Day 9: Berlin (20 Mar) #4

The Bundestrat building beside the Mall of Berlin.

Fed and watered, I continued down the street to the Mall of Berlin. I did check out the Toys R Us and SportScheck there, but there wasn’t anything that caught my eye or fit within my budget.

Coming out of the other side, I passed the Bundestrat building, heading to Potsdamer Platz where parts of the original Berlin Wall stand on exhibition. The actual wall did run through Potsdamer Platz in the past. You’ll find it hard to imagine with all the steel and glass monstrosities crowding the area now.

Potsdamer Platz was one of the ghost stations created by the split of Berlin. Now, it’s easily the most modern and lively place in the whole city.

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One thing to note in Berlin: Nearly every souvenir shop would offer ‘an authentic piece’ of the Berlin Wall for sale. Given the amount being sold, I’m still surprised that there’s any piece of the wall left standing.

After taking a break at Potsdamer Platz, I turned left onto Stresemannstrabe and took the second left, which took me past Berlin’s state parliament to the Topography of Terror.

The Wall with rounded tops to prevent people from climbing over it. You can’t get a solid grip on the rounded edge unless you’re Spiderman.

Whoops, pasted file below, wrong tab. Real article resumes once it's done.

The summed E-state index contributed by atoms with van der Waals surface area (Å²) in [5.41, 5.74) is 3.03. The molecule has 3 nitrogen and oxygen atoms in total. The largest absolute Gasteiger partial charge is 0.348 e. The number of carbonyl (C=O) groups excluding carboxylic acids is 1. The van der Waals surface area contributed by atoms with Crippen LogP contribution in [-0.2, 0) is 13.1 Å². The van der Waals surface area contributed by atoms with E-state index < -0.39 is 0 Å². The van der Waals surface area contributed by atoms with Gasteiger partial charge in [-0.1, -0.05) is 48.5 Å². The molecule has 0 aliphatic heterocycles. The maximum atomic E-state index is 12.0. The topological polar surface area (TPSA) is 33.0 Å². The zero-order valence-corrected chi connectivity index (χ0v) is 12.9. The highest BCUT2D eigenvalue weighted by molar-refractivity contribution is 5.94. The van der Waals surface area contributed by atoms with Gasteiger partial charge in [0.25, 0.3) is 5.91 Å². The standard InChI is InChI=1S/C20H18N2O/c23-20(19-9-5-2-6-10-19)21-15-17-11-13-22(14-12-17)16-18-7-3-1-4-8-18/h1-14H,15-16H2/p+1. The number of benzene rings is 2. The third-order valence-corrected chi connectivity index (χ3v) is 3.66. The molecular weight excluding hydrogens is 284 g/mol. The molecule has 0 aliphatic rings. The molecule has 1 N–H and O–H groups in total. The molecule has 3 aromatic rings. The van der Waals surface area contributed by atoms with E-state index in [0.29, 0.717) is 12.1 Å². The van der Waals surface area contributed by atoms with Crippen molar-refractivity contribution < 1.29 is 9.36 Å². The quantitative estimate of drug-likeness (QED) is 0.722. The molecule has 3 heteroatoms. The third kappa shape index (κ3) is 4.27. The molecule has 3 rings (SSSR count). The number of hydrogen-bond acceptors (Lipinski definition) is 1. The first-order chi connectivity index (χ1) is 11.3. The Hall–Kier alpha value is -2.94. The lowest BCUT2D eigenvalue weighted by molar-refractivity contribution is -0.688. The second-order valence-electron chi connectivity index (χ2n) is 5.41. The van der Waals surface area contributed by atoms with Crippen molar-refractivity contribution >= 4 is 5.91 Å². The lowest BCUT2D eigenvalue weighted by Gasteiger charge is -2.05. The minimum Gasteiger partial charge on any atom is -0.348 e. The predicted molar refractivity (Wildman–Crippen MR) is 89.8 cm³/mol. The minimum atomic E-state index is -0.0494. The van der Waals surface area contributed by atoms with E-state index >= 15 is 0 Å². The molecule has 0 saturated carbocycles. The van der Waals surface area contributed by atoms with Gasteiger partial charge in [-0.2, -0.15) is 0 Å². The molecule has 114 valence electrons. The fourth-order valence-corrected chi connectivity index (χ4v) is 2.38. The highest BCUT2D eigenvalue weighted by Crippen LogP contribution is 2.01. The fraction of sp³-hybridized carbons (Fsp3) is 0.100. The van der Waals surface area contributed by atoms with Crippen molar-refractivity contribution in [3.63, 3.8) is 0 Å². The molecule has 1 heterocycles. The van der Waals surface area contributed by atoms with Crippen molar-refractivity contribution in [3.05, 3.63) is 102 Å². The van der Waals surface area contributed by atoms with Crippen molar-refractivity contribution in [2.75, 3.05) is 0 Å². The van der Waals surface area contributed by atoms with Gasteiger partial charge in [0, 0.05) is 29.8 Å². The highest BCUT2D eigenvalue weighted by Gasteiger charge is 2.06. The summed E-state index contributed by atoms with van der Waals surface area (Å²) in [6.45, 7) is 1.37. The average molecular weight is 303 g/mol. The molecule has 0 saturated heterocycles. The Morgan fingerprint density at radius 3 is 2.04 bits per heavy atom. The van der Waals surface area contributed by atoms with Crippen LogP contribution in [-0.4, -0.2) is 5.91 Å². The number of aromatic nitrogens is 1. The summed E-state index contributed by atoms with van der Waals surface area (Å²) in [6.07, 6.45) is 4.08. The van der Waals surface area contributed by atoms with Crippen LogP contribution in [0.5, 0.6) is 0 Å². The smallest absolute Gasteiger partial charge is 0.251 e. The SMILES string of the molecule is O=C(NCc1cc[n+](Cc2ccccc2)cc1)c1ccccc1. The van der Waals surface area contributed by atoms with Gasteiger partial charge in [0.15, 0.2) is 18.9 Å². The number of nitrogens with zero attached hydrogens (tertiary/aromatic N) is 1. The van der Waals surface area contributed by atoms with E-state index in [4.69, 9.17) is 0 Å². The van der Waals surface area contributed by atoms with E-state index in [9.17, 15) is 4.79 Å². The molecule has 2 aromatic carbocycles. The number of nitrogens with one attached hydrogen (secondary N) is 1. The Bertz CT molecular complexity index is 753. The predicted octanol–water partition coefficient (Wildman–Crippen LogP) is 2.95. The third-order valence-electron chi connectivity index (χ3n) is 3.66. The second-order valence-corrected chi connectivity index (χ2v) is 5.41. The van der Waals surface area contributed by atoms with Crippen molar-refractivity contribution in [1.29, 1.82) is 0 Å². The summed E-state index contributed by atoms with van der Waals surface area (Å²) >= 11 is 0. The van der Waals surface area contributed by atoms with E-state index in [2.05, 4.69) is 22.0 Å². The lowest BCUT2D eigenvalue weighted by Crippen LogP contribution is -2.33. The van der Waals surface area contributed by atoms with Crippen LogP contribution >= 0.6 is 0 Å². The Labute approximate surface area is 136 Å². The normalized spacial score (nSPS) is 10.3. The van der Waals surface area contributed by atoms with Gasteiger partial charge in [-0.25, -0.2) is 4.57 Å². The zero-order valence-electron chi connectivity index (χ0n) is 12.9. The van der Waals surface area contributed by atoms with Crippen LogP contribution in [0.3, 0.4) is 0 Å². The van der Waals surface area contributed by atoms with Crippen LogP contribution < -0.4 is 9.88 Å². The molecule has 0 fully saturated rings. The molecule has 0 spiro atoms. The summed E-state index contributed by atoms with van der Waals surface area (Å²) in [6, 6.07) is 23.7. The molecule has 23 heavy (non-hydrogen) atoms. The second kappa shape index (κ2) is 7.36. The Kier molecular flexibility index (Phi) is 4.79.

The Topography of Terror is a museum, with the main building adjacent to the wall exhibition shown in the pictures above and below. There’s also a trench exhibition showing the former basements (I think?) of the buildings that once stood there, including the SS Headquarters.

Why? The unanswered question.

Further down the road from the Topography of Terror, the entire place suddenly turned very touristy, with souvenir shops and little cafes targeting tourists lining every street and corner. There’s also this giant hot air balloon that you can take for a bird’s eye view of the city. There’s an entrance fee, and the balloon’s tethered, so don’t get any wild ideas of floating away into the sunset.

The balloon if I’m not mistaken, is one of the largest balloons in the world.
There’s also the Trabi museum there, and see that cranked coin press? It isn’t working, which is a bummer because I lost an Euro to it.

And finally, my last destination of the day: Checkpoint Charlie, comes into view as I round the corner.

Though defunct after the fall of the Wall, staff (not actual U.S. soldiers) turned the famous checkpoint into a tourist attraction.

Checkpoint Charlie was without a doubt, the most well known crossing of the Berlin Wall, with American tanks facing off against Soviet forces in the early days of the Wall. The area is now populated by museums and restaurants, including a McDonald’s. The ‘MP’s that you see manning the checkpoint now are staff actors that’ll take a photo with you for a fee.

I returned to my hotel via the U6 from Kochstrabe, changing at Leopoldplatz for the U9 to Osloer Strabe, and that’s scratch one for Berlin!

That’s 3.5km of walking, not to terrible innit?

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